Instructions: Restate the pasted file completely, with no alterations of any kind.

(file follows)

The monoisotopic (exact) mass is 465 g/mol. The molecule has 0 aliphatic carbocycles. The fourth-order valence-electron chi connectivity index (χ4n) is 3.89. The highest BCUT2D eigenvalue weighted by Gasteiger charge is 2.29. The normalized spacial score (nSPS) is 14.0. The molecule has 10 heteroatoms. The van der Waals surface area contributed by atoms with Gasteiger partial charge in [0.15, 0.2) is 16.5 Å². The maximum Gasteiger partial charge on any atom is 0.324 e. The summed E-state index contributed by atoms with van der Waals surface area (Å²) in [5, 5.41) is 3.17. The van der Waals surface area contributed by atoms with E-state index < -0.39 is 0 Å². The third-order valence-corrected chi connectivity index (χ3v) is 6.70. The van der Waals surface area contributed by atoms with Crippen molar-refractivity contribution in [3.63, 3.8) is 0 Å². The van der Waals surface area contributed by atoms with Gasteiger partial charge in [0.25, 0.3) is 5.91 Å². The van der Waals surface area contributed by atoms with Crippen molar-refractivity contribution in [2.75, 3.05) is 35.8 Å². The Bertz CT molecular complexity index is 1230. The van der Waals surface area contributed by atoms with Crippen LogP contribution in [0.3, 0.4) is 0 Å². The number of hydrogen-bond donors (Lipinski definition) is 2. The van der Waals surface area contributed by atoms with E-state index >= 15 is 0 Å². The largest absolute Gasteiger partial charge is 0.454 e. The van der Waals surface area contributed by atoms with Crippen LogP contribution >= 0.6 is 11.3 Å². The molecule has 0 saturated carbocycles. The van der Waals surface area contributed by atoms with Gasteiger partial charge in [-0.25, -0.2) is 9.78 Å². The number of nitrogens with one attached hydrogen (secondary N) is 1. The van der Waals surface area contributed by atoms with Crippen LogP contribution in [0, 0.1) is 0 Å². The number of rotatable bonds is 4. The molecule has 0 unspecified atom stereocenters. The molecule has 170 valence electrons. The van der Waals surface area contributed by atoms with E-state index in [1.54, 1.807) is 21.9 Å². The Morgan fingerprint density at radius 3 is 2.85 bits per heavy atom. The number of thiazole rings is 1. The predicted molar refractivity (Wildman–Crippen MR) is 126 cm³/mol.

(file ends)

The monoisotopic (exact) mass is 465 g/mol. The molecule has 0 aliphatic carbocycles. The fourth-order valence-electron chi connectivity index (χ4n) is 3.89. The highest BCUT2D eigenvalue weighted by Gasteiger charge is 2.29. The normalized spacial score (nSPS) is 14.0. The molecule has 10 heteroatoms. The van der Waals surface area contributed by atoms with Gasteiger partial charge in [0.15, 0.2) is 16.5 Å². The maximum Gasteiger partial charge on any atom is 0.324 e. The summed E-state index contributed by atoms with van der Waals surface area (Å²) in [5, 5.41) is 3.17. The van der Waals surface area contributed by atoms with E-state index < -0.39 is 0 Å². The third-order valence-corrected chi connectivity index (χ3v) is 6.70. The van der Waals surface area contributed by atoms with Crippen molar-refractivity contribution in [3.63, 3.8) is 0 Å². The van der Waals surface area contributed by atoms with Gasteiger partial charge in [0.25, 0.3) is 5.91 Å². The van der Waals surface area contributed by atoms with Crippen molar-refractivity contribution in [2.75, 3.05) is 35.8 Å². The Bertz CT molecular complexity index is 1230. The van der Waals surface area contributed by atoms with Crippen LogP contribution in [0.3, 0.4) is 0 Å². The number of hydrogen-bond donors (Lipinski definition) is 2. The van der Waals surface area contributed by atoms with E-state index >= 15 is 0 Å². The largest absolute Gasteiger partial charge is 0.454 e. The van der Waals surface area contributed by atoms with Crippen LogP contribution >= 0.6 is 11.3 Å². The molecule has 0 saturated carbocycles. The van der Waals surface area contributed by atoms with Gasteiger partial charge in [-0.25, -0.2) is 9.78 Å². The number of nitrogens with one attached hydrogen (secondary N) is 1. The van der Waals surface area contributed by atoms with Crippen LogP contribution in [0, 0.1) is 0 Å². The number of rotatable bonds is 4. The molecule has 0 unspecified atom stereocenters. The molecule has 170 valence electrons. The van der Waals surface area contributed by atoms with E-state index in [1.54, 1.807) is 21.9 Å². The Morgan fingerprint density at radius 3 is 2.85 bits per heavy atom. The number of thiazole rings is 1. The predicted molar refractivity (Wildman–Crippen MR) is 126 cm³/mol.